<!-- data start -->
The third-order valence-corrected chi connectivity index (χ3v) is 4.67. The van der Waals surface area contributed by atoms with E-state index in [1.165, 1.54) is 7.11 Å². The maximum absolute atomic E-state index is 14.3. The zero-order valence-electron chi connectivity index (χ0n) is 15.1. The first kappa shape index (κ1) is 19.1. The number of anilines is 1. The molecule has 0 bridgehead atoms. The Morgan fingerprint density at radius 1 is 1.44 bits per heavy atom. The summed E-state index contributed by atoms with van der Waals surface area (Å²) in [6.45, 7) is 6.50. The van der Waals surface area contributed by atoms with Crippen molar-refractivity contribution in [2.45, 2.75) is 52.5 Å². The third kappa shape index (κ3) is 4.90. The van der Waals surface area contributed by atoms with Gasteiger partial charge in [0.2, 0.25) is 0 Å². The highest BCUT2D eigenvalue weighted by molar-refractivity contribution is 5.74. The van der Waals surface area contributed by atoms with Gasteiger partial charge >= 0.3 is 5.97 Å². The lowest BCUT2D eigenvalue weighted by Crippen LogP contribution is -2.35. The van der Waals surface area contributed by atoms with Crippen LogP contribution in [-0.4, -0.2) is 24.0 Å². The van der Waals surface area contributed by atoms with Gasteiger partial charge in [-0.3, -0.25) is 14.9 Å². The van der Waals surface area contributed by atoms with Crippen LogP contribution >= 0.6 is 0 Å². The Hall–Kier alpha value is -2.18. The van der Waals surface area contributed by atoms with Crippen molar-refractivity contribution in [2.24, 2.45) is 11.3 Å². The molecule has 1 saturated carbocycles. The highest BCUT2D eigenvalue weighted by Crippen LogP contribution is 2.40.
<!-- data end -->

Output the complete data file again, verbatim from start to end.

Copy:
The third-order valence-corrected chi connectivity index (χ3v) is 4.67. The van der Waals surface area contributed by atoms with E-state index in [1.165, 1.54) is 7.11 Å². The maximum absolute atomic E-state index is 14.3. The zero-order valence-electron chi connectivity index (χ0n) is 15.1. The first kappa shape index (κ1) is 19.1. The number of anilines is 1. The molecule has 0 bridgehead atoms. The Morgan fingerprint density at radius 1 is 1.44 bits per heavy atom. The summed E-state index contributed by atoms with van der Waals surface area (Å²) in [6.45, 7) is 6.50. The van der Waals surface area contributed by atoms with Crippen molar-refractivity contribution in [2.45, 2.75) is 52.5 Å². The third kappa shape index (κ3) is 4.90. The van der Waals surface area contributed by atoms with Gasteiger partial charge in [0.2, 0.25) is 0 Å². The highest BCUT2D eigenvalue weighted by molar-refractivity contribution is 5.74. The van der Waals surface area contributed by atoms with Gasteiger partial charge >= 0.3 is 5.97 Å². The lowest BCUT2D eigenvalue weighted by Crippen LogP contribution is -2.35. The van der Waals surface area contributed by atoms with Crippen LogP contribution in [-0.4, -0.2) is 24.0 Å². The van der Waals surface area contributed by atoms with Gasteiger partial charge in [-0.3, -0.25) is 14.9 Å². The van der Waals surface area contributed by atoms with Crippen LogP contribution >= 0.6 is 0 Å². The Hall–Kier alpha value is -2.18. The van der Waals surface area contributed by atoms with Crippen molar-refractivity contribution in [2.24, 2.45) is 11.3 Å². The molecule has 1 saturated carbocycles. The highest BCUT2D eigenvalue weighted by Crippen LogP contribution is 2.40.